Background: Despite the prevalence of multidrug-resistant tuberculosis in nearly all low-income countries surveyed, effective therapy has been deemed too expensive and considered not to be feasible outside referral centers. We evaluated the results of community-based therapy for multidrug-resistant tuberculosis in a poor section of Lima, Peru.
Methods: We describe the first 75 patients to receive ambulatory treatment with individualized regimens for chronic multidrug-resistant tuberculosis in northern Lima. We conducted a retrospective review of the charts of all patients enrolled in the program between August 1, 1996, and February 1, 1999, and identified predictors of poor outcomes.
Results: The infecting strains of Mycobacterium tuberculosis were resistant to a median of six drugs. Among the 66 patients who completed four or more months of therapy, 83 percent (55) were probably cured at the completion of treatment. Five of these 66 patients (8 percent) died while receiving therapy. Only one patient continued to have positive cultures after six months of treatment. All patients in whom treatment failed or who died had extensive bilateral pulmonary disease. In a multiple Cox proportional-hazards regression model, the predictors of the time to treatment failure or death were a low hematocrit (hazard ratio, 4.09; 95 percent confidence interval, 1.35 to 12.36) and a low body-mass index (hazard ratio, 3.23; 95 percent confidence interval, 0.90 to 11.53). Inclusion of pyrazinamide and ethambutol in the regimen (when susceptibility was confirmed) was associated with a favorable outcome (hazard ratio for treatment failure or death, 0.30; 95 percent confidence interval, 0.11 to 0.83).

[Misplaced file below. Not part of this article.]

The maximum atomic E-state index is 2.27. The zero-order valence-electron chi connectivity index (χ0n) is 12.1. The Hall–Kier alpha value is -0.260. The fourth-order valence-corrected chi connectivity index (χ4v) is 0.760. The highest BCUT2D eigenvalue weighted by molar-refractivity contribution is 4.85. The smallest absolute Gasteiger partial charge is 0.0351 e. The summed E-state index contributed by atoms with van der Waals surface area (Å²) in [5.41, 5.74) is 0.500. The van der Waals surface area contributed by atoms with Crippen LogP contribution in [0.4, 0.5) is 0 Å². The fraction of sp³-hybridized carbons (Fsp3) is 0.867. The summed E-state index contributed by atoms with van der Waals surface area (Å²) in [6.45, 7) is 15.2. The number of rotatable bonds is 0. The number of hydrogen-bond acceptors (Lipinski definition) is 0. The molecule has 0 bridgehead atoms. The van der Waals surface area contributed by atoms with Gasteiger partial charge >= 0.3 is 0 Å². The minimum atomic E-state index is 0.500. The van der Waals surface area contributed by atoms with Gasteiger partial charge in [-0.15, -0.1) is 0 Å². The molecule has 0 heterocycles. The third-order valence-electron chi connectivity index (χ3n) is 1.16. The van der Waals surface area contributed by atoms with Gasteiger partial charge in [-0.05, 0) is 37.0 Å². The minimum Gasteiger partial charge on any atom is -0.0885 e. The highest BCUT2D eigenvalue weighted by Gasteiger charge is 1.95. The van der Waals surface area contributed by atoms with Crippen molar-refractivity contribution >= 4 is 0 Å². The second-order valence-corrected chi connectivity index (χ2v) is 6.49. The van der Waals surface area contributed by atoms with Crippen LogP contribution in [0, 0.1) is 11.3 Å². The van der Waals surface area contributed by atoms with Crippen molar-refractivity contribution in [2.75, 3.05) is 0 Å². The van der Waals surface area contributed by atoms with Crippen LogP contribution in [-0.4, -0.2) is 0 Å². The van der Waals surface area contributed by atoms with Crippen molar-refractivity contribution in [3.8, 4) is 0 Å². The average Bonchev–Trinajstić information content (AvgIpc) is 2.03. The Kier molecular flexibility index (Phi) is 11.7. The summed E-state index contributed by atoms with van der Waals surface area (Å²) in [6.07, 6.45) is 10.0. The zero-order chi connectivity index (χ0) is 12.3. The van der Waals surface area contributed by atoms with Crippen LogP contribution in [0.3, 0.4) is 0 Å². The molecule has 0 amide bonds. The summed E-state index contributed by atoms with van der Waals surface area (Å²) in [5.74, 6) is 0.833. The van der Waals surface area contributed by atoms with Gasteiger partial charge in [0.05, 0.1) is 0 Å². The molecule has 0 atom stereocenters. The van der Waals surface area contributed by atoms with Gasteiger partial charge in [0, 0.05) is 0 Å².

Conclusions: Community-based outpatient treatment of multidrug-resistant tuberculosis can yield high cure rates even in resource-poor settings. Early initiation of appropriate therapy can preserve susceptibility to first-line drugs and improve treatment outcomes.
Copyright 2003 Massachusetts Medical Society